In making that assessment, I am not singling out President Ryan and his leadership team for invidious comparison with any other university leadership. Higher education has a systemic governance issue. Economists call it the “agency” problem. In essence, the interests of “management” — the administrative leadership of colleges and universities — are not necessarily aligned with the interests of other stakeholders. In the corporate world, governance structures have evolved to ensure that management interests align with those of shareholders. No such structures have emerged in higher ed, in part because nonprofit universities have no shareholders.

University presidents invariably are paid well, but they aren’t in the game for the money. Men and women of their leadership caliber most likely would make bigger paychecks in the private sector. They have other motivations — prestige and ideology. Senior university leadership enjoy prestige that is commensurate with the status of the institutions they serve. Accordingly, their incentive is to increase the prestige of those institutions; other considerations, such as affordability for the middle class, are secondary. University leaders also see themselves as social change agents, invariably with a left-of-center world view. Thus, at UVa, Jim Ryan’s definition of making the university “great and good” means pursuing leftist social-justice and environmental goals at the expense of more traditional objectives.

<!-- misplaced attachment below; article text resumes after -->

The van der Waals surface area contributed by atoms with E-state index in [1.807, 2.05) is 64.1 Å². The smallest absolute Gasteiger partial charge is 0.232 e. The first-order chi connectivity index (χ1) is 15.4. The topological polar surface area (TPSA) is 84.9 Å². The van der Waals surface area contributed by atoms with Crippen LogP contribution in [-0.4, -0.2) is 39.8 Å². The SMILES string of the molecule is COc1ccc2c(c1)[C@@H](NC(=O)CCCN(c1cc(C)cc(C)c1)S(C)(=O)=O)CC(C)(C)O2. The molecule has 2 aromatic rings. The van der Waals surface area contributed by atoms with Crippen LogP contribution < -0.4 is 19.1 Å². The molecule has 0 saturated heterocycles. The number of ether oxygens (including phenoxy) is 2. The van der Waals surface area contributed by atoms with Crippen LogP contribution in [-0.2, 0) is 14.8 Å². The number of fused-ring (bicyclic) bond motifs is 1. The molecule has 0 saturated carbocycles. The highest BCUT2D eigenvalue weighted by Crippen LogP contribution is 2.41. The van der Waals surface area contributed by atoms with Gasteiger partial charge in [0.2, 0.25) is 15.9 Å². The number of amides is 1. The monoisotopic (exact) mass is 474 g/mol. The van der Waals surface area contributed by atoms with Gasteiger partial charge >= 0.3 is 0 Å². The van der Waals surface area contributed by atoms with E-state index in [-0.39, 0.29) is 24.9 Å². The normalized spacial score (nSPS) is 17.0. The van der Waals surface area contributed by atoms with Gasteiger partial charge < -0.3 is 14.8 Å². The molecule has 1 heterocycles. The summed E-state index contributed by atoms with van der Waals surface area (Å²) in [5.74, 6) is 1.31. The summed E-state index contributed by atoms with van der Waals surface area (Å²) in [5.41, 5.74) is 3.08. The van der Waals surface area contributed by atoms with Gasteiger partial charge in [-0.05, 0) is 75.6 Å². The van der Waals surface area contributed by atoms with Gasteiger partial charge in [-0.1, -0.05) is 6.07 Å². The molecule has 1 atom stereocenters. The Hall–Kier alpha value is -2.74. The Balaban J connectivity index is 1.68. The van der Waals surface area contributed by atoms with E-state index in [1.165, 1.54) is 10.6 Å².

This doesn’t make members of Team Ryan bad people. It just means that members of the Board of Visitors need to be attentive to how their interests are not necessarily aligned with those of the institution or the Commonwealth of Virginia. Accordingly, board members should be sophisticated consumers of the information they are presented and exercise an appropriate level of skepticism.

Of course, none of these matters were explored last week during the discussion, led by former Bowdoin College President Clayton Rose, about Board of Visitors “best practices.” That discussion focused exclusively on how board members should behave. Rose uttered not a word of the agency problem, not a word about the president’s responsibilities.